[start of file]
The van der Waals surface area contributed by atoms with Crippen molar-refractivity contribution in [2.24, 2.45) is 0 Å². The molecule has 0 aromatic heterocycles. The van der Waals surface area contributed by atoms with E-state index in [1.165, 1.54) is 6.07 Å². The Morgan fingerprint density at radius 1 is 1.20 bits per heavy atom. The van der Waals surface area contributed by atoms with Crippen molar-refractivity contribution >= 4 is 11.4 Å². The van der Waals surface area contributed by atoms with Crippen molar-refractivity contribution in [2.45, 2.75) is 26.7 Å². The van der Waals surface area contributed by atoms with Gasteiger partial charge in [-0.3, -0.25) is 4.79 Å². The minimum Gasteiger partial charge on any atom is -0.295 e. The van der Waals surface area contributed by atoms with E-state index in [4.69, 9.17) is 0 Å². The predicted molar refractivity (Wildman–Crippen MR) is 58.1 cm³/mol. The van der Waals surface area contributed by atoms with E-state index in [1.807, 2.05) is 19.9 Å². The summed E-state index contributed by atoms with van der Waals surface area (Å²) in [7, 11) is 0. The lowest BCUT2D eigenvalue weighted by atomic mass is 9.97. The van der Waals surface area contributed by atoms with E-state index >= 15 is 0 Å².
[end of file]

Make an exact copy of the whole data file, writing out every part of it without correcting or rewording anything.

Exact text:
The van der Waals surface area contributed by atoms with Crippen molar-refractivity contribution in [2.24, 2.45) is 0 Å². The molecule has 0 aromatic heterocycles. The van der Waals surface area contributed by atoms with E-state index in [1.165, 1.54) is 6.07 Å². The Morgan fingerprint density at radius 1 is 1.20 bits per heavy atom. The van der Waals surface area contributed by atoms with Crippen molar-refractivity contribution >= 4 is 11.4 Å². The van der Waals surface area contributed by atoms with Crippen molar-refractivity contribution in [2.45, 2.75) is 26.7 Å². The van der Waals surface area contributed by atoms with Gasteiger partial charge in [-0.3, -0.25) is 4.79 Å². The minimum Gasteiger partial charge on any atom is -0.295 e. The van der Waals surface area contributed by atoms with E-state index in [4.69, 9.17) is 0 Å². The predicted molar refractivity (Wildman–Crippen MR) is 58.1 cm³/mol. The van der Waals surface area contributed by atoms with E-state index in [1.807, 2.05) is 19.9 Å². The summed E-state index contributed by atoms with van der Waals surface area (Å²) in [7, 11) is 0. The lowest BCUT2D eigenvalue weighted by atomic mass is 9.97. The van der Waals surface area contributed by atoms with E-state index >= 15 is 0 Å².